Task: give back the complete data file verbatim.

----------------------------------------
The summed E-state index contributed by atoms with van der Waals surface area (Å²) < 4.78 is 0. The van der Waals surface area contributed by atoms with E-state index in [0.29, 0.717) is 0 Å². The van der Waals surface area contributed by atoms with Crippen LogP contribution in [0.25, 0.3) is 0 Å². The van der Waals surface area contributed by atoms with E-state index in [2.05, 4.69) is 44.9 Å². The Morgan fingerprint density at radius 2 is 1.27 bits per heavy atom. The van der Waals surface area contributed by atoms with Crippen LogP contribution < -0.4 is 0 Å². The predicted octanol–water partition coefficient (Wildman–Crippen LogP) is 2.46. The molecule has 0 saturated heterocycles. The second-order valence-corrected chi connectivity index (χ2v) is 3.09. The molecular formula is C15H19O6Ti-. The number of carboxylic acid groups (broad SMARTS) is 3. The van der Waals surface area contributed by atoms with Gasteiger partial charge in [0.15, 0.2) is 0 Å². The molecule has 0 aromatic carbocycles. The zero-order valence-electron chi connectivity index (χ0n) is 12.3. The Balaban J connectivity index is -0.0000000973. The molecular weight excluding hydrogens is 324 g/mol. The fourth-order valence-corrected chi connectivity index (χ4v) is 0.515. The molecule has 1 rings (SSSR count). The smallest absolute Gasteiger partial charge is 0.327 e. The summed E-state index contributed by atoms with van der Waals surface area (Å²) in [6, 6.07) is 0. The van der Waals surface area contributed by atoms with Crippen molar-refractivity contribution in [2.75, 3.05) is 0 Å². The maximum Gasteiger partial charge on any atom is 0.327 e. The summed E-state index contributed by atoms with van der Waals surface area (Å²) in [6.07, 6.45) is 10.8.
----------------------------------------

The summed E-state index contributed by atoms with van der Waals surface area (Å²) < 4.78 is 0. The van der Waals surface area contributed by atoms with E-state index in [0.29, 0.717) is 0 Å². The van der Waals surface area contributed by atoms with Crippen LogP contribution in [0.25, 0.3) is 0 Å². The van der Waals surface area contributed by atoms with E-state index in [2.05, 4.69) is 44.9 Å². The Morgan fingerprint density at radius 2 is 1.27 bits per heavy atom. The van der Waals surface area contributed by atoms with Crippen LogP contribution < -0.4 is 0 Å². The predicted octanol–water partition coefficient (Wildman–Crippen LogP) is 2.46. The molecule has 0 saturated heterocycles. The second-order valence-corrected chi connectivity index (χ2v) is 3.09. The molecular formula is C15H19O6Ti-. The number of carboxylic acid groups (broad SMARTS) is 3. The van der Waals surface area contributed by atoms with Gasteiger partial charge in [0.15, 0.2) is 0 Å². The molecule has 0 aromatic carbocycles. The zero-order valence-electron chi connectivity index (χ0n) is 12.3. The Balaban J connectivity index is -0.0000000973. The molecular weight excluding hydrogens is 324 g/mol. The fourth-order valence-corrected chi connectivity index (χ4v) is 0.515. The molecule has 1 rings (SSSR count). The smallest absolute Gasteiger partial charge is 0.327 e. The summed E-state index contributed by atoms with van der Waals surface area (Å²) in [6, 6.07) is 0. The van der Waals surface area contributed by atoms with Crippen molar-refractivity contribution in [2.75, 3.05) is 0 Å². The maximum Gasteiger partial charge on any atom is 0.327 e. The summed E-state index contributed by atoms with van der Waals surface area (Å²) in [6.07, 6.45) is 10.8.